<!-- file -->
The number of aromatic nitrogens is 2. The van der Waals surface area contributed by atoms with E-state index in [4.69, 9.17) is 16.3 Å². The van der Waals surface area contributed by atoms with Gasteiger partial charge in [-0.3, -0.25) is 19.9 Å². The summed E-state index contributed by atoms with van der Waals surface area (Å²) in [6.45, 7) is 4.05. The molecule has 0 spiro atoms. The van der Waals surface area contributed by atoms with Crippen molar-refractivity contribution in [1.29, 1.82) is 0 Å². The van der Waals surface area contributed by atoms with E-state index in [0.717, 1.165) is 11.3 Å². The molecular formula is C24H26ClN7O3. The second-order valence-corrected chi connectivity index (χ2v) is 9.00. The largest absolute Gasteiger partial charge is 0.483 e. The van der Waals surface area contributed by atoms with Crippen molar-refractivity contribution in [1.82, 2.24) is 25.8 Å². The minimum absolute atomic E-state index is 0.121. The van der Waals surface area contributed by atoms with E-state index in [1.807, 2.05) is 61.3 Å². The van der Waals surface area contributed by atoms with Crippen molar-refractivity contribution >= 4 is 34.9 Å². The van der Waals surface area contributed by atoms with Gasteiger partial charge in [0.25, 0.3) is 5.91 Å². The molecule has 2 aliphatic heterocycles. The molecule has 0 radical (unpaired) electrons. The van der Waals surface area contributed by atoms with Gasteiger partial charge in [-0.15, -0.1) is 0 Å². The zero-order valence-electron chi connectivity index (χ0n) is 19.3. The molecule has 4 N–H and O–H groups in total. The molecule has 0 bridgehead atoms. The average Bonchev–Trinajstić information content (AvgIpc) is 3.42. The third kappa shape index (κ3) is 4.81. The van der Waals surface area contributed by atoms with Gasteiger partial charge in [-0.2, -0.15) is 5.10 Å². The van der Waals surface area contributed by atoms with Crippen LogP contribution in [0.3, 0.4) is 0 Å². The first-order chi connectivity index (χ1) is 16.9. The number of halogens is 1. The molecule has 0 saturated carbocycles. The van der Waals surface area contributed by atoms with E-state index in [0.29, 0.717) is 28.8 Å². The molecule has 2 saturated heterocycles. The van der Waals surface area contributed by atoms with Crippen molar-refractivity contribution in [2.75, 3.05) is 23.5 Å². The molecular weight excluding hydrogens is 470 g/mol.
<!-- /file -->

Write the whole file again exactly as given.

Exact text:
The number of aromatic nitrogens is 2. The van der Waals surface area contributed by atoms with E-state index in [4.69, 9.17) is 16.3 Å². The van der Waals surface area contributed by atoms with Gasteiger partial charge in [-0.3, -0.25) is 19.9 Å². The summed E-state index contributed by atoms with van der Waals surface area (Å²) in [6.45, 7) is 4.05. The molecule has 0 spiro atoms. The van der Waals surface area contributed by atoms with Crippen molar-refractivity contribution in [1.29, 1.82) is 0 Å². The van der Waals surface area contributed by atoms with E-state index in [0.717, 1.165) is 11.3 Å². The molecular formula is C24H26ClN7O3. The second-order valence-corrected chi connectivity index (χ2v) is 9.00. The largest absolute Gasteiger partial charge is 0.483 e. The van der Waals surface area contributed by atoms with Crippen molar-refractivity contribution in [1.82, 2.24) is 25.8 Å². The minimum absolute atomic E-state index is 0.121. The van der Waals surface area contributed by atoms with E-state index in [1.807, 2.05) is 61.3 Å². The van der Waals surface area contributed by atoms with Crippen molar-refractivity contribution >= 4 is 34.9 Å². The van der Waals surface area contributed by atoms with Gasteiger partial charge in [0.25, 0.3) is 5.91 Å². The molecule has 2 aliphatic heterocycles. The molecule has 0 radical (unpaired) electrons. The van der Waals surface area contributed by atoms with Gasteiger partial charge in [-0.15, -0.1) is 0 Å². The zero-order valence-electron chi connectivity index (χ0n) is 19.3. The molecule has 4 N–H and O–H groups in total. The molecule has 0 bridgehead atoms. The average Bonchev–Trinajstić information content (AvgIpc) is 3.42. The third kappa shape index (κ3) is 4.81. The van der Waals surface area contributed by atoms with Gasteiger partial charge in [-0.2, -0.15) is 5.10 Å². The van der Waals surface area contributed by atoms with Crippen LogP contribution in [0.3, 0.4) is 0 Å². The first-order chi connectivity index (χ1) is 16.9. The number of halogens is 1. The molecule has 0 saturated carbocycles. The van der Waals surface area contributed by atoms with E-state index in [0.29, 0.717) is 28.8 Å². The molecule has 2 saturated heterocycles. The van der Waals surface area contributed by atoms with Crippen molar-refractivity contribution in [2.75, 3.05) is 23.5 Å². The molecular weight excluding hydrogens is 470 g/mol.